This article was published previously in Saigoneer.
After being sold at the astronomical price of US$ 35 million, it’s beginning to look like one of the city’s most exquisite works of colonial architecture has been saved for future generations
Located on a 2,800m² site at 110-112 Võ Văn Tần, with entrances on Võ Văn Tần, Bà Huyện Thanh Quan and Nguyễn Thị Diệu streets, the Phương Nam mansion is one of the largest colonial residences in the city.
Very little is known about its early history, but the mansion is believed to have been built in the period 1915-1925 by a wealthy Vietnamese businessman who originally made his fortune in precious metals and stones.
There is a story that the original owner of what was then 110-112 rue Testard subsequently transformed it into a casino, but in the absence of documentary evidence, it can only be said with certainty that by the late colonial period, the mansion was occupied by a variety of different tenants.
These included, in 1945 an office of the Commandement de l’Air en Extrême-Orient (CAEO, Far East Air Command), and in 1949 an office of the Fédération Française de Basket-ball (French Basketball Federation).
After 1955 the mansion, now at 110-112 Trần Quý Cáp, was acquired by the patriarch of the family which recently sold the building. At the outset, although he used it as his residence, parts of the huge building continued to be rented to tenants.
One of these tenants was Nguyễn Văn Linh (1915-1998), later General Secretary of the Communist Party of Việt Nam, who lived here during the period 1955-1960 after coming south to assume the role of Secretary of the Sài Gòn-Gia Định Special Zone Committee (Đặc khu ủy Sài Gòn-Gia Định).
After the death of the family patriarch, the mansion passed to his seven daughters and was used exclusively as a family home. Two of those daughters lived at the mansion for half a century; one passed away recently, while the other, now in her eighties, was resident there until the building was sold last week.
The Phương Nam mansion has often been described as one of the city’s most magnificent heritage buildings. Its colonnaded façade, flanked at each corner by large balconies, features moulded trim and wrought iron balustrades. The ornamental cast iron roof ridges feature oriental motifs and the eaves are supported throughout by decorative wooden brackets and latticework.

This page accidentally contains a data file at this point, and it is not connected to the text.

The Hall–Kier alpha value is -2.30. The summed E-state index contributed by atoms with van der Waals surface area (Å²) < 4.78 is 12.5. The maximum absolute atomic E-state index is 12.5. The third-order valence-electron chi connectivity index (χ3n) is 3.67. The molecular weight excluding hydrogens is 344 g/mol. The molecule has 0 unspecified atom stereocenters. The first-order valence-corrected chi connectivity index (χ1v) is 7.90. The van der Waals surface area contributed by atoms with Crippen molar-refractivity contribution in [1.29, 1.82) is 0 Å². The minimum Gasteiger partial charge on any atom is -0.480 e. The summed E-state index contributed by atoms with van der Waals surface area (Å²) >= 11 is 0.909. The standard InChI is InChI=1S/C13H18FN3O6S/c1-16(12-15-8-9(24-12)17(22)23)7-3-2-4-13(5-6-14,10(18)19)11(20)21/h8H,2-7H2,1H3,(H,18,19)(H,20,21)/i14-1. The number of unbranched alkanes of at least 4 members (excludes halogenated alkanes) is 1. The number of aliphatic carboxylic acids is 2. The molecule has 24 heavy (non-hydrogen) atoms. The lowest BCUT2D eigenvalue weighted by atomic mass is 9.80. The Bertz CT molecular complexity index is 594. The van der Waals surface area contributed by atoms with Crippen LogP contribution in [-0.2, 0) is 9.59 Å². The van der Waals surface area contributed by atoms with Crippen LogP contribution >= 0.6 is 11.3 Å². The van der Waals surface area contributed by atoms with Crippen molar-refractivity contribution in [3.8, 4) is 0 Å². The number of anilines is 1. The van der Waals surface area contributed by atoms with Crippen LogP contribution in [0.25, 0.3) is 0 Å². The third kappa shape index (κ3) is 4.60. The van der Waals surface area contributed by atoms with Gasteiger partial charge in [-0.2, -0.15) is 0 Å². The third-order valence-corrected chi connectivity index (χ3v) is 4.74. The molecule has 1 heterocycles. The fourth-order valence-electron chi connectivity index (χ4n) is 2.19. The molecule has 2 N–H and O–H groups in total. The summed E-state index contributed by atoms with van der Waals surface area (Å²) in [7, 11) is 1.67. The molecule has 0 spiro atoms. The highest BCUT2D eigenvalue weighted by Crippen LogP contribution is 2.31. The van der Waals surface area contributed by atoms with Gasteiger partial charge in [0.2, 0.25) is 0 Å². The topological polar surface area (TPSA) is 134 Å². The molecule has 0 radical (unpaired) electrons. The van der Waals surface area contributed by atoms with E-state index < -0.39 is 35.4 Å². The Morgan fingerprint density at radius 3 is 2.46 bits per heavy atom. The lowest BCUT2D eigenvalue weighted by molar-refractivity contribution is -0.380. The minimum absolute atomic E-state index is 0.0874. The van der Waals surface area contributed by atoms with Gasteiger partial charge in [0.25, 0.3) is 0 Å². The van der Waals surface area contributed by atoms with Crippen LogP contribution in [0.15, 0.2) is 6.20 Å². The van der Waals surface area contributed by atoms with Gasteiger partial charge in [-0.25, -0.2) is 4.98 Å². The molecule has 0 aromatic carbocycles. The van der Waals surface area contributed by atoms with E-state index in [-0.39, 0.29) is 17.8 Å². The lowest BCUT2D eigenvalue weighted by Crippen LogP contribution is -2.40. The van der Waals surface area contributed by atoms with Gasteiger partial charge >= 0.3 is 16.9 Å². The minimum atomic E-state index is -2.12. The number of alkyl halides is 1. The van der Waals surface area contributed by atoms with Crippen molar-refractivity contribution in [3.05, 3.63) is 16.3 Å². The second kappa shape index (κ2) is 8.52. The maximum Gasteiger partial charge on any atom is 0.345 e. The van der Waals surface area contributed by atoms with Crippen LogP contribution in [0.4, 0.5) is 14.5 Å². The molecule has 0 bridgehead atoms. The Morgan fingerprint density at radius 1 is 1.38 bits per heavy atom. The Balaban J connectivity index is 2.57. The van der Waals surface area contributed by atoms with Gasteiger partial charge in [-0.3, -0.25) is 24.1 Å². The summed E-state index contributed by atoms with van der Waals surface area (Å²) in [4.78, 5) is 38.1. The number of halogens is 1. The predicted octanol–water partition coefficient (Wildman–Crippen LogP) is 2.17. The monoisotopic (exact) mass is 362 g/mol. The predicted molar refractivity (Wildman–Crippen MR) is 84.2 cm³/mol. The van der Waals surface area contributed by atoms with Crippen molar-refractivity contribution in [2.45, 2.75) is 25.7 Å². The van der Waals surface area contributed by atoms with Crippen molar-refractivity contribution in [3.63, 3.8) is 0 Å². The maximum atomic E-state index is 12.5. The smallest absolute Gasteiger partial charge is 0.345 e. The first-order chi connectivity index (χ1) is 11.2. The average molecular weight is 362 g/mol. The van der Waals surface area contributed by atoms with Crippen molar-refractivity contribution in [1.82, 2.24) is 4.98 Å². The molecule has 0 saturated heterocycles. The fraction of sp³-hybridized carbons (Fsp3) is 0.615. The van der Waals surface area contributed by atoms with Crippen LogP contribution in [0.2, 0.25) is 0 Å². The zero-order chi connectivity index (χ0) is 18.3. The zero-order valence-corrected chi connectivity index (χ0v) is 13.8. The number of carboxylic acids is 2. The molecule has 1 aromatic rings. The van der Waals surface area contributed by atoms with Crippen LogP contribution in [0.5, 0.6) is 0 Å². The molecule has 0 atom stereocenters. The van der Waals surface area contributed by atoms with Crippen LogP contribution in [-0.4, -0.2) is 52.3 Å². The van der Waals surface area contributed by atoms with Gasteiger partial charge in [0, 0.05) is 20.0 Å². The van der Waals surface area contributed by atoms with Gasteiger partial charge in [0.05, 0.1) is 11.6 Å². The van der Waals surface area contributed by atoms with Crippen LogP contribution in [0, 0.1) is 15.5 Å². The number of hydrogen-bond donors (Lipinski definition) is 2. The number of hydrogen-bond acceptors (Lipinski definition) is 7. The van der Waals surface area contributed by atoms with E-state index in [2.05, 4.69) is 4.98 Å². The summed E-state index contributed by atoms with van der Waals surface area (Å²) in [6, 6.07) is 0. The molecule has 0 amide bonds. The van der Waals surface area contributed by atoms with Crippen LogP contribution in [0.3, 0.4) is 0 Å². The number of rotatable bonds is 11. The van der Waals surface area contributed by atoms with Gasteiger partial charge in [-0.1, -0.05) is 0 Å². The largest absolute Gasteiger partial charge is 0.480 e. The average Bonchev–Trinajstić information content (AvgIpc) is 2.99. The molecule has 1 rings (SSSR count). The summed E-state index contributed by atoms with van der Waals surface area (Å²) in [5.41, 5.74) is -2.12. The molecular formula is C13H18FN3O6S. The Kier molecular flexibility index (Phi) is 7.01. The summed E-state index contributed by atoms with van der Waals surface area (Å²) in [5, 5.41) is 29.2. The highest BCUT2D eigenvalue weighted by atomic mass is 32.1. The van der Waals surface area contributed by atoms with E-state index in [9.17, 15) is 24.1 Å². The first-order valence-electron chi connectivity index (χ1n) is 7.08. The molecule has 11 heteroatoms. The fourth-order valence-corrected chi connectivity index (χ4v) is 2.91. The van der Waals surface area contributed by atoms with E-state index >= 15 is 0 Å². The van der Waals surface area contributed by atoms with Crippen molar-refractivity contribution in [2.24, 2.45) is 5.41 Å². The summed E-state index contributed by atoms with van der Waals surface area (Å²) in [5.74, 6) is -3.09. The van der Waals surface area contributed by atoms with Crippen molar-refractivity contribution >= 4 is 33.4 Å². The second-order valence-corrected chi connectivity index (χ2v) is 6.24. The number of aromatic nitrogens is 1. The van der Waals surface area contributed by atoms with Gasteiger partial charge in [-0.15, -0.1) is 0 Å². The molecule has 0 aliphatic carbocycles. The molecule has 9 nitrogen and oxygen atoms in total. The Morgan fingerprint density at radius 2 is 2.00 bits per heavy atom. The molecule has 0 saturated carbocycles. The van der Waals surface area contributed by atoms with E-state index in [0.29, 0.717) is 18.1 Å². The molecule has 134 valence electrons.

The interior is no less impressive, featuring as it does an imposing central staircase with ornate wrought-iron balustrades, elegant ceiling mouldings and cornices, colourful stained glass windows, meticulously carved wooden doors and window frames, and at least four different designs of colonial floor tile.
In 2013, the mansion was placed on the market for US$ 47 million, but the price was subsequently reduced to US$ 35 million – that was the price at which it was finally sold in October 2015 to the Minerva joint stock company.
In September 2014, real estate specialist Anh Hồ Ngọc Lâm commented that US$ 35 million was an appropriate price for the prime piece of the land on which the mansion stands, adding: “if you buy this land, only by building a business centre or an office tower can you recover your investment.”
However, speaking immediately after the sale of the mansion, Mr Nguyễn Anh Tuấn, Deputy Director of the Centre of Architectural Research of the Department of Planning and Architecture, confirmed that the mansion was listed in the inventory of old villas in the city due for completion by the end of the year, and indicated that if they wished to make any modifications to its structure or design, the new owners would first have to seek permission from the People’s Committee.
At the time of going to press, Mr Lê Hoàng Châu, Chairman of the Hồ Chí Minh City Real Estate Association, has suggested that the new owner did not buy the mansion for business purposes, but rather as a reflection of prestige and status, and that his/her intention is to preserve this important piece of architectural heritage for future generations to enjoy. Many are hoping that he is correct.
All the photographs of Phương Nam Mansion used in this article are from Zing
Tim Doling is the author of the walking tour guidebook Exploring Hồ Chí Minh City (Nhà Xuất Bản Thế Giới, Hà Nội, 2014) and also conducts Saigon and Chợ Lớn Heritage Tours.
A full index of all Tim’s blog articles since November 2013 is now available here.
Join the Facebook group pages Saigon-Chợ Lớn Then & Now to see historic photographs juxtaposed with new ones taken in the same locations, and Đài Quan sát Di sản Sài Gòn – Saigon Heritage Observatory for up-to-date information on conservation issues in Saigon and Chợ Lớn.